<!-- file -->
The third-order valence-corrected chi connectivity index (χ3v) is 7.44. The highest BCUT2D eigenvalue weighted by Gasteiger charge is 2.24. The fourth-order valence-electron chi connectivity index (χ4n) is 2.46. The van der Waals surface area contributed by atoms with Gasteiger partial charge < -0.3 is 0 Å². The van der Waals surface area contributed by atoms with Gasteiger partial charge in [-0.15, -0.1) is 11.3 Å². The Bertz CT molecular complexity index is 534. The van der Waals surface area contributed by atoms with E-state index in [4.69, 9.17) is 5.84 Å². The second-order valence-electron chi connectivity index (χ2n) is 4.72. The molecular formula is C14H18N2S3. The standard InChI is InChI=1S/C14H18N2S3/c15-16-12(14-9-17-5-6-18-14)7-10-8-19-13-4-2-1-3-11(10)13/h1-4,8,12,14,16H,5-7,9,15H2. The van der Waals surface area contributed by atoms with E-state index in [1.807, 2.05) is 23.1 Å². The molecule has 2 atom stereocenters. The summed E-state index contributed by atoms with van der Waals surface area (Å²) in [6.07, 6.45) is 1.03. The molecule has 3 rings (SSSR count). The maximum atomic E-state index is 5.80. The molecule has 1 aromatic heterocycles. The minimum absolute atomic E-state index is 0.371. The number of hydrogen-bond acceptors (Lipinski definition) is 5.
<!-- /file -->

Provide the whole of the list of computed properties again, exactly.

The third-order valence-corrected chi connectivity index (χ3v) is 7.44. The highest BCUT2D eigenvalue weighted by Gasteiger charge is 2.24. The fourth-order valence-electron chi connectivity index (χ4n) is 2.46. The van der Waals surface area contributed by atoms with Gasteiger partial charge < -0.3 is 0 Å². The van der Waals surface area contributed by atoms with Gasteiger partial charge in [-0.15, -0.1) is 11.3 Å². The Bertz CT molecular complexity index is 534. The van der Waals surface area contributed by atoms with E-state index in [4.69, 9.17) is 5.84 Å². The second-order valence-electron chi connectivity index (χ2n) is 4.72. The molecular formula is C14H18N2S3. The standard InChI is InChI=1S/C14H18N2S3/c15-16-12(14-9-17-5-6-18-14)7-10-8-19-13-4-2-1-3-11(10)13/h1-4,8,12,14,16H,5-7,9,15H2. The van der Waals surface area contributed by atoms with E-state index in [1.807, 2.05) is 23.1 Å². The molecule has 2 atom stereocenters. The summed E-state index contributed by atoms with van der Waals surface area (Å²) in [6.07, 6.45) is 1.03. The molecule has 3 rings (SSSR count). The maximum atomic E-state index is 5.80. The molecule has 1 aromatic heterocycles. The minimum absolute atomic E-state index is 0.371. The number of hydrogen-bond acceptors (Lipinski definition) is 5.